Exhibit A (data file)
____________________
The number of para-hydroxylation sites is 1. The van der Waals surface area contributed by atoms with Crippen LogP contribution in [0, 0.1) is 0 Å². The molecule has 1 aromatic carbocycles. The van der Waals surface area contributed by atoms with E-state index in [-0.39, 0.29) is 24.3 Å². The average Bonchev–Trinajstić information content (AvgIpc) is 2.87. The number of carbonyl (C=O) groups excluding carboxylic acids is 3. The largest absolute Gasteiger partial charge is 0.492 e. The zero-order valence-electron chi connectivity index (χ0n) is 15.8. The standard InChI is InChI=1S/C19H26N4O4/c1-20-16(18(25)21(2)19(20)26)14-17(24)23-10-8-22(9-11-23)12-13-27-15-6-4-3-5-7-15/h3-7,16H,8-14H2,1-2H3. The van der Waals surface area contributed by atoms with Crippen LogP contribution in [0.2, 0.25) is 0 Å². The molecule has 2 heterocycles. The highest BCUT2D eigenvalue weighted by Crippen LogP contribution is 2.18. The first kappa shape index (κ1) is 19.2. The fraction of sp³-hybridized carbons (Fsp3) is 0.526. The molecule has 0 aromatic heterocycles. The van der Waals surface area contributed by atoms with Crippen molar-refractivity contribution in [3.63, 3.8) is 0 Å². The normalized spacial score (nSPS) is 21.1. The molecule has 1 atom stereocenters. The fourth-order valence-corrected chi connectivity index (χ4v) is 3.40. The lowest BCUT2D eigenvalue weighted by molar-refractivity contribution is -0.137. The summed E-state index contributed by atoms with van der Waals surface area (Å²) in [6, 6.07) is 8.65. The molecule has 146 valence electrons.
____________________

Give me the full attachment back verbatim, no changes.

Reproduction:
The number of para-hydroxylation sites is 1. The van der Waals surface area contributed by atoms with Crippen LogP contribution in [0, 0.1) is 0 Å². The molecule has 1 aromatic carbocycles. The van der Waals surface area contributed by atoms with E-state index in [-0.39, 0.29) is 24.3 Å². The average Bonchev–Trinajstić information content (AvgIpc) is 2.87. The number of carbonyl (C=O) groups excluding carboxylic acids is 3. The largest absolute Gasteiger partial charge is 0.492 e. The zero-order valence-electron chi connectivity index (χ0n) is 15.8. The standard InChI is InChI=1S/C19H26N4O4/c1-20-16(18(25)21(2)19(20)26)14-17(24)23-10-8-22(9-11-23)12-13-27-15-6-4-3-5-7-15/h3-7,16H,8-14H2,1-2H3. The van der Waals surface area contributed by atoms with Crippen LogP contribution in [0.2, 0.25) is 0 Å². The molecule has 2 heterocycles. The highest BCUT2D eigenvalue weighted by Crippen LogP contribution is 2.18. The first kappa shape index (κ1) is 19.2. The fraction of sp³-hybridized carbons (Fsp3) is 0.526. The molecule has 0 aromatic heterocycles. The van der Waals surface area contributed by atoms with Crippen molar-refractivity contribution in [3.63, 3.8) is 0 Å². The normalized spacial score (nSPS) is 21.1. The molecule has 1 atom stereocenters. The fourth-order valence-corrected chi connectivity index (χ4v) is 3.40. The lowest BCUT2D eigenvalue weighted by molar-refractivity contribution is -0.137. The summed E-state index contributed by atoms with van der Waals surface area (Å²) in [6, 6.07) is 8.65. The molecule has 146 valence electrons.